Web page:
Q. What is the difference between 16-bit, PCI and AGP video?
A. How many of you recall the days of IBM "AT" computers? (That would be the mid-'80s, and believe it or not, AT stood for "advanced technology.") In these machines, a 16-bit bus, or internal data-moving system, was the standard way for the video card to handle the images presented to it. That worked fine for years. But when the megahertz speed of the machines' microprocessors started to approach three figures, computer makers looked for ways to make the image on the screen better and better as well.
One bottleneck in putting screen elements, or pixels, on the monitor was the motherboard, the computer's main circuit board. Designers altered it and the video card slot to make them faster. The result was PCI (peripheral component interconnect) and AGP (advanced graphics port).
PCI allowed the motherboard to move data 32 bits at a time. This yielded a transfer rate between the computer and the screen of 133 megabits per second. Generally, the faster the transfer rate, the better the image.
AGP was an even faster way to get those pixels poppin' on the monitor. The initial version hit the market in mid-1997 with speeds up to 266 megabits per second. AGP does require that the computer's chip set specifically supports it, and you need Windows 95 OSR 2.1, Windows 98 or Windows NT 4.0 or later versions.
Purists will argue that video is a multidimensional issue and speed is only one aspect of what makes a sharper image. But why argue it? AGP is inexpensive enough to be on most new machines these days.
When I turn on my computer, I get "DMI error." What's that?
DMI stands for "desktop management interface" and is a relatively newfangled way aimed at making a personal computer on a network easier for the people in the systems office to manage.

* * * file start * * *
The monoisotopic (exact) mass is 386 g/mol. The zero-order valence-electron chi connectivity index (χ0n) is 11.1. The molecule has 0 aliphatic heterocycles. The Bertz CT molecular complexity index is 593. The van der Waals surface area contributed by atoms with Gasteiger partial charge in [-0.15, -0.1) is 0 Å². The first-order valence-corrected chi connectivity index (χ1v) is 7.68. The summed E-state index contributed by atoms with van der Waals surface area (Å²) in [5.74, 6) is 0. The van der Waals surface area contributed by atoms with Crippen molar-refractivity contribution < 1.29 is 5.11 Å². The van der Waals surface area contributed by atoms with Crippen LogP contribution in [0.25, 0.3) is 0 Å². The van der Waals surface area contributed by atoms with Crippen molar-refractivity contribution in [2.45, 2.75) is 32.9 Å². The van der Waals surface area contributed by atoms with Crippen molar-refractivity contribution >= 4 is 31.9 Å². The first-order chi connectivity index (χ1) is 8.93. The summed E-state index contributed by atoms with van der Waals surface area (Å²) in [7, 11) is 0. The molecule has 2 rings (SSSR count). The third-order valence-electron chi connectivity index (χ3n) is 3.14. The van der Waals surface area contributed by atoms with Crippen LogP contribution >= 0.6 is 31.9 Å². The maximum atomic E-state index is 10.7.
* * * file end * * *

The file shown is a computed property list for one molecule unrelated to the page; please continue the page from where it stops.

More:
The past few years have seen more and more reports from consultants about the TCO, or "total cost of ownership" of a PC. They have concluded that having a personal computer on a network is a very expensive proposition, what with all the maintenance they always seem to need. One way companies try to lower that cost is by altering the BIOS (basic input-output system) of the computer to put in DMI capability that allows the system administrator to see what is going on with a specific machine. Needless to say, this "solution" makes a whole new level of conflicts possible. Our reader has just come across one.
To fix a DMI error, you have a hodgepodge of places to start looking. For instance, if you have recently added a video card you got at a yard sale, it may not be compatible with the DMI-altered BIOS. Solution: Get a new card, you tightwad.
Some people who try to make their machines run faster than they were designed to go (this is commonly called overclocking) get this error message. Solution: Don't overclock.
Finally, there are reports that upgrading operating systems can cause conflicts between the new operating system and the DMI setting in the BIOS. Solution: Go to www.microsoft.com for updates and remedies.
I am having a problem upgrading my video card. The new card seems to install fine, but my monitor settings still indicate the old one.
Over the past five years, I have used gallons of ink telling readers to install the correct software "driver" for a new device. I should also have been saying that when you do so, make sure you get rid of the old stuff too.
So when you've installed a new device, go to the control panel and "add/remove programs" and remove any mention of the device you are replacing. If you are on top of things, you may already be using a program such as Uninstaller that will do this job better than the built-in utilities in Windows.
John Gilroy of Item Inc. is heard on WAMU-FM radio's "The Computer Guys" at 1 p.m. on the first Tuesday of the month. Send your questions to him in care of The Washington Post, 1150 15th St. NW, Washington, D.C. 20071-5302 or via e-mail at email@example.com.